A total of 16 sessions were conducted at a usability laboratory, and 16 additional sessions were conducted through a videoconference link. The only difference between these 2 groups on baseline measures was that the median education level was significantly higher for those who participated over the videoconference link than for the laboratory participants (4 vs 3.5; W1=1280; P<.001). We therefore included education level as a covariate in our analyses. Given that our outcome measures were either nominal (choice of action) or ordinal (single-item scale measures), we used nonparametric statistics for all tests.
Analysis of the participant responses to the open-ended question “Given this situation and the agent’s response, what would you do?” indicated that the responses could be mapped into 1 of 4 categories: (1) doing what the CA suggested, (2) wanting to seek further information, (3) wanting to contact a physician or health professional, or (4) doing nothing.
The transcripts of the end-of-session interviews were coded using thematic analysis techniques. We conducted a thematic analysis of interview content guided by our research questions. The interviews were coded using NVivo software, version 12.5.0 (QSR International). Using open coding, we labeled discrete chunks of data. Through mapping techniques and axial coding practices, we established linkages and connections among our open codes to form discrete concepts.
We found that the bad paraphrase made the participants feel that the CA understood them less, showing that the manipulation in our study was successful. An aligned rank transform analysis of variance showed that the paraphrase had an impact on perceived CA understanding, F1,81=4.99; P<.001. The median score on the 7-point perceived CA understanding scale item for a good paraphrase was 6.5 compared with 4 for a bad paraphrase.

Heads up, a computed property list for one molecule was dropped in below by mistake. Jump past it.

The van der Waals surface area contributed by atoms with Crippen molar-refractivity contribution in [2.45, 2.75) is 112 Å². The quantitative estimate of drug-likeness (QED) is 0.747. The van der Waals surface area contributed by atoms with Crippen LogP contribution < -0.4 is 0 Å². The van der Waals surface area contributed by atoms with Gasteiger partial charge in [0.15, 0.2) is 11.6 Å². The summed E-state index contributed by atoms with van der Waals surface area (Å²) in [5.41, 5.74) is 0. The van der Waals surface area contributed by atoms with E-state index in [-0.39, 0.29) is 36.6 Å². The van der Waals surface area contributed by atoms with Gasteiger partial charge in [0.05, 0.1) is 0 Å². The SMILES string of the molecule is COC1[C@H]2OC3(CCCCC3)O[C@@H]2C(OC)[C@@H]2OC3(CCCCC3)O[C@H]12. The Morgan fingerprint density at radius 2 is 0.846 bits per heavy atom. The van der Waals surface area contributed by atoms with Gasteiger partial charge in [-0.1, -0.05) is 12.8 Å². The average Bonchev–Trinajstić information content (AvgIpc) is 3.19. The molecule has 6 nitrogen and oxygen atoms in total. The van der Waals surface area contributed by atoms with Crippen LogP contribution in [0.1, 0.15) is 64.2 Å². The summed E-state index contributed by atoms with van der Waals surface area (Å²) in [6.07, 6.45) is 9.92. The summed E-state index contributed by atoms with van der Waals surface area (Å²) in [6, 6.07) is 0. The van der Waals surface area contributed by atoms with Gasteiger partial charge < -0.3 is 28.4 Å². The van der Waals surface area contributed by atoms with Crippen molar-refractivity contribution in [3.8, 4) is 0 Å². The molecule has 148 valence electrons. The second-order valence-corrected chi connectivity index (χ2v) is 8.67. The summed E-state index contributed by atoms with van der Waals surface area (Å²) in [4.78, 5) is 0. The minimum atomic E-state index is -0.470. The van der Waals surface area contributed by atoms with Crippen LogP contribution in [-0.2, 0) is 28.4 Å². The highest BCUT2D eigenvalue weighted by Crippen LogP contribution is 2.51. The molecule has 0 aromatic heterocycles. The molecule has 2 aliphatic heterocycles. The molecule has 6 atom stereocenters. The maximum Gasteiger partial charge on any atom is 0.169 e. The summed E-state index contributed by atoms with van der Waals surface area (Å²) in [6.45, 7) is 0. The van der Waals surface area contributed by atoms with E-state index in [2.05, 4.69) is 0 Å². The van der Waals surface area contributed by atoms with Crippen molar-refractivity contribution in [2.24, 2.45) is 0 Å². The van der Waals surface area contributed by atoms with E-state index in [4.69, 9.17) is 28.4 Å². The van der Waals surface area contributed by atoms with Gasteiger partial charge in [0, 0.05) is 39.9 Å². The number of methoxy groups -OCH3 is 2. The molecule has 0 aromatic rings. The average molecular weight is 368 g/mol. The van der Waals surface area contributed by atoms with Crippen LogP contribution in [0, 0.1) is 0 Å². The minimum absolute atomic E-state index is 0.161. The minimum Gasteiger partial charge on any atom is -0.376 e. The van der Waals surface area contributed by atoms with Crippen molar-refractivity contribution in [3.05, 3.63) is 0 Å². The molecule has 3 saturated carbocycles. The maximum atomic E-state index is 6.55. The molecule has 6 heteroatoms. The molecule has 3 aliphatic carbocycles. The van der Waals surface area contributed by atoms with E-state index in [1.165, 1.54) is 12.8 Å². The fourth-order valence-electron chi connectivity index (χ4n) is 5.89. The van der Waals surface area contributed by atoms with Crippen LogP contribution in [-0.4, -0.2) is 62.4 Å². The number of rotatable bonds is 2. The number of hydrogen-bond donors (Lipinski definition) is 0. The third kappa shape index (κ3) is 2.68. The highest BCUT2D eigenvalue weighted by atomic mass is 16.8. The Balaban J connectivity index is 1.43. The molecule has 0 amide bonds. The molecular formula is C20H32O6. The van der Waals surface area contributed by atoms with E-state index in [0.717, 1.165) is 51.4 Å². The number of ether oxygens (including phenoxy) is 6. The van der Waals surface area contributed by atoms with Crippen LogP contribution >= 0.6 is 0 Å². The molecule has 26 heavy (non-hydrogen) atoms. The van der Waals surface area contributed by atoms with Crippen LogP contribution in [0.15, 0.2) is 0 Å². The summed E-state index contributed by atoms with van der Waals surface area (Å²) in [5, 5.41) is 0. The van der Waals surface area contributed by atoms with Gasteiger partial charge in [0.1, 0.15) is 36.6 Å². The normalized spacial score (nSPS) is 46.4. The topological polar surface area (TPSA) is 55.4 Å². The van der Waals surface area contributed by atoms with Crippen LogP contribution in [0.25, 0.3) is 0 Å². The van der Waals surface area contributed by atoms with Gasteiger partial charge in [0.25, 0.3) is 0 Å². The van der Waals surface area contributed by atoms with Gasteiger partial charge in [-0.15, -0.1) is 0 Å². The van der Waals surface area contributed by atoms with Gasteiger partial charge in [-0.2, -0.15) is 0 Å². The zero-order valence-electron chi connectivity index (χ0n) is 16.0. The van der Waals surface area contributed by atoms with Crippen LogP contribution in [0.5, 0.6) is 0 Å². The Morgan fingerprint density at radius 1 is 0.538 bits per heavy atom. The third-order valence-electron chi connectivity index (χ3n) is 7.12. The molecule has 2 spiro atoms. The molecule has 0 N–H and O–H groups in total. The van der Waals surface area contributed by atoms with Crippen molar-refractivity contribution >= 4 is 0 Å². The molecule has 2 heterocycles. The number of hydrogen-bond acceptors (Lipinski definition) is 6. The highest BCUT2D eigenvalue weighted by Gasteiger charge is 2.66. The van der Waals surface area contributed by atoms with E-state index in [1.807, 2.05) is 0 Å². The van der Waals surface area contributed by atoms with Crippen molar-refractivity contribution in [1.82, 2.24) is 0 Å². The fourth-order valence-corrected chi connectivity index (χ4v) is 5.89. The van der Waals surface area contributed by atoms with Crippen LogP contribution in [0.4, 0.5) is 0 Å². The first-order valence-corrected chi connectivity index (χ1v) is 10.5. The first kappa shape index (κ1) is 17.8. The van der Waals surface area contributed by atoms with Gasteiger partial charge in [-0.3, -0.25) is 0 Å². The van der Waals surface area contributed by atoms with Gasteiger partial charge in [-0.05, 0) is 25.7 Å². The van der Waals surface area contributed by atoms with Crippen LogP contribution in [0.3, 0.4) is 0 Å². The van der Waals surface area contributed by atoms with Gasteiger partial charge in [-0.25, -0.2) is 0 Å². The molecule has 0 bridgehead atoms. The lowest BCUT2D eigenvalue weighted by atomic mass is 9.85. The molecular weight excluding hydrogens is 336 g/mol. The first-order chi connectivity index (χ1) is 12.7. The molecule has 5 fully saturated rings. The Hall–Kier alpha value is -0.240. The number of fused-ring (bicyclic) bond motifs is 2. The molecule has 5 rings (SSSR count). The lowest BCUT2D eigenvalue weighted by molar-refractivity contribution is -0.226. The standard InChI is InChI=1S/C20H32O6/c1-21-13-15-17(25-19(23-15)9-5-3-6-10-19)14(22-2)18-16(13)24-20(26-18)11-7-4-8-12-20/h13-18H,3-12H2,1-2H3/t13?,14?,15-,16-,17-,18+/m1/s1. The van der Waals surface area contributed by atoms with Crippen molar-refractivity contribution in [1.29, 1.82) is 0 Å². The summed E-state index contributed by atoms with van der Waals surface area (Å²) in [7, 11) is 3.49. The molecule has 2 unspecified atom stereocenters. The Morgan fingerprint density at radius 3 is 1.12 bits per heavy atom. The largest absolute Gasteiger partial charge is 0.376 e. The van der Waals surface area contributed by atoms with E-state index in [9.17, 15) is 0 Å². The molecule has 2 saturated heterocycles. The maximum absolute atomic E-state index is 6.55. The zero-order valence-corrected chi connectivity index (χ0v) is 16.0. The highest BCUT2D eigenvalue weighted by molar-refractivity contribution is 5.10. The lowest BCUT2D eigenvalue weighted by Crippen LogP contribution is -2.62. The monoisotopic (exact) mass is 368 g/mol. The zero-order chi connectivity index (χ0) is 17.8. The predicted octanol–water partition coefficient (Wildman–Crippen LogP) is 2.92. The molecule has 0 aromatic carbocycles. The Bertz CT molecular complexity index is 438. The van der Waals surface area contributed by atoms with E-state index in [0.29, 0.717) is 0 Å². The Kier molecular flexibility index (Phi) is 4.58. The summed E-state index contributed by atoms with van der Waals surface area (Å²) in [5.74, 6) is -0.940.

The participants who felt that the CA had not understood them, that is, those scoring below 4 on the perceived CA understanding scale, were less likely to take the CA’s advice than those who felt that the CA understood them, χ21=8.81; P=.002. When the participants did not understand the CA, there were 36 cases of not taking the advice compared with 11 cases where advice was taken ().
Of the 128 trials (4 per participant), there were 54 cases (42.2%) of the participants choosing to take the CA’s bad advice across all conditions (), and we found that the paraphrase significantly affected this choice, χ21=3.1; P=.04 ( ). Of the 54 cases, 33 (61%) occurred after a good paraphrase and 21 (39%) after a bad paraphrase. Across all 128 conditions, there were 43 (33.6%) cases of the participants wanting to seek more information, and the paraphrase factor also significantly affected this choice, χ21=13.26; P=.04 ( ). Of the 43 cases, 26 (60%) occurred after a bad paraphrase and 17 (40%) after a good paraphrase. Of the 128 cases, in 23 (18%), the participants said that they would contact a physician or health professional, and the disclaimer factor had a significant effect on this choice, χ21=43.5; P=.001. Of these 23 cases, 19 (83%) occurred after a disclaimer and 4 (17%) occurred when there was no disclaimer ( ).
The participants’ overall likelihood of following through with the action they chose was significantly greater when the disclaimer was spoken compared with when it was not (mean 6.64, SD 0.82 vs mean 6.38, SD 0.87), F1,81=9.1; P=.008. In addition, the overall likelihood of the participants wanting to seek further information about the medications and their side effects was significantly higher than the likelihood of contacting a physician or health professional (mean 6.79, SD 0.64 vs mean 6.2, SD 0.91), F3,93=5.02; P=.003.
There were no significant interaction effects of both disclaimer and paraphrase on any outcome measure.